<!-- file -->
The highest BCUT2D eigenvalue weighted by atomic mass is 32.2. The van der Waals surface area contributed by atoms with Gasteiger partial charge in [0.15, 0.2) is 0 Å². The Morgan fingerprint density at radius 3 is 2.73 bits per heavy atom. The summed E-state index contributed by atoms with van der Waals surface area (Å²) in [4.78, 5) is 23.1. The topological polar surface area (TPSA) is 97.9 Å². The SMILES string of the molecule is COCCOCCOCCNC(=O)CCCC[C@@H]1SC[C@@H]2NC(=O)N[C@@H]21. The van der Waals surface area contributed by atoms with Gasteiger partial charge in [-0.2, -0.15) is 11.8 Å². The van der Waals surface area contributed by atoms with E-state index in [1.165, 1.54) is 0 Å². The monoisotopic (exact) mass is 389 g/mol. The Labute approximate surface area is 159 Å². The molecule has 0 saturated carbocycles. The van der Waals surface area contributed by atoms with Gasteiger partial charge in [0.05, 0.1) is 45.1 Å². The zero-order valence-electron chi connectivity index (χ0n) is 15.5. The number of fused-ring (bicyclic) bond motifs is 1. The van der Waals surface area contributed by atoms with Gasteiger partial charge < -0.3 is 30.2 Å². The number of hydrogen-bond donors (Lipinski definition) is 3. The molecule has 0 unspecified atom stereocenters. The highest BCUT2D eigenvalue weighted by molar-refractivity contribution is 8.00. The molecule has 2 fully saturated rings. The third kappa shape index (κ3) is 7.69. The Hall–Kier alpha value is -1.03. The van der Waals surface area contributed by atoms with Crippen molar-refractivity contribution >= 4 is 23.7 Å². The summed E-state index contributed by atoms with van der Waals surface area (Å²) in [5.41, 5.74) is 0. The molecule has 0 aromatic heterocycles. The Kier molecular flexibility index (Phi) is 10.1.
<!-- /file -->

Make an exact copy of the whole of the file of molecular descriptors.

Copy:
The highest BCUT2D eigenvalue weighted by atomic mass is 32.2. The van der Waals surface area contributed by atoms with Gasteiger partial charge in [0.15, 0.2) is 0 Å². The Morgan fingerprint density at radius 3 is 2.73 bits per heavy atom. The summed E-state index contributed by atoms with van der Waals surface area (Å²) in [4.78, 5) is 23.1. The topological polar surface area (TPSA) is 97.9 Å². The SMILES string of the molecule is COCCOCCOCCNC(=O)CCCC[C@@H]1SC[C@@H]2NC(=O)N[C@@H]21. The van der Waals surface area contributed by atoms with Gasteiger partial charge in [-0.2, -0.15) is 11.8 Å². The van der Waals surface area contributed by atoms with E-state index in [1.165, 1.54) is 0 Å². The monoisotopic (exact) mass is 389 g/mol. The Labute approximate surface area is 159 Å². The molecule has 0 saturated carbocycles. The van der Waals surface area contributed by atoms with Gasteiger partial charge in [0.05, 0.1) is 45.1 Å². The zero-order valence-electron chi connectivity index (χ0n) is 15.5. The number of fused-ring (bicyclic) bond motifs is 1. The van der Waals surface area contributed by atoms with Gasteiger partial charge < -0.3 is 30.2 Å². The number of hydrogen-bond donors (Lipinski definition) is 3. The molecule has 0 unspecified atom stereocenters. The highest BCUT2D eigenvalue weighted by molar-refractivity contribution is 8.00. The molecule has 2 fully saturated rings. The third kappa shape index (κ3) is 7.69. The Hall–Kier alpha value is -1.03. The van der Waals surface area contributed by atoms with Crippen molar-refractivity contribution >= 4 is 23.7 Å². The summed E-state index contributed by atoms with van der Waals surface area (Å²) in [5.41, 5.74) is 0. The molecule has 0 aromatic heterocycles. The Kier molecular flexibility index (Phi) is 10.1.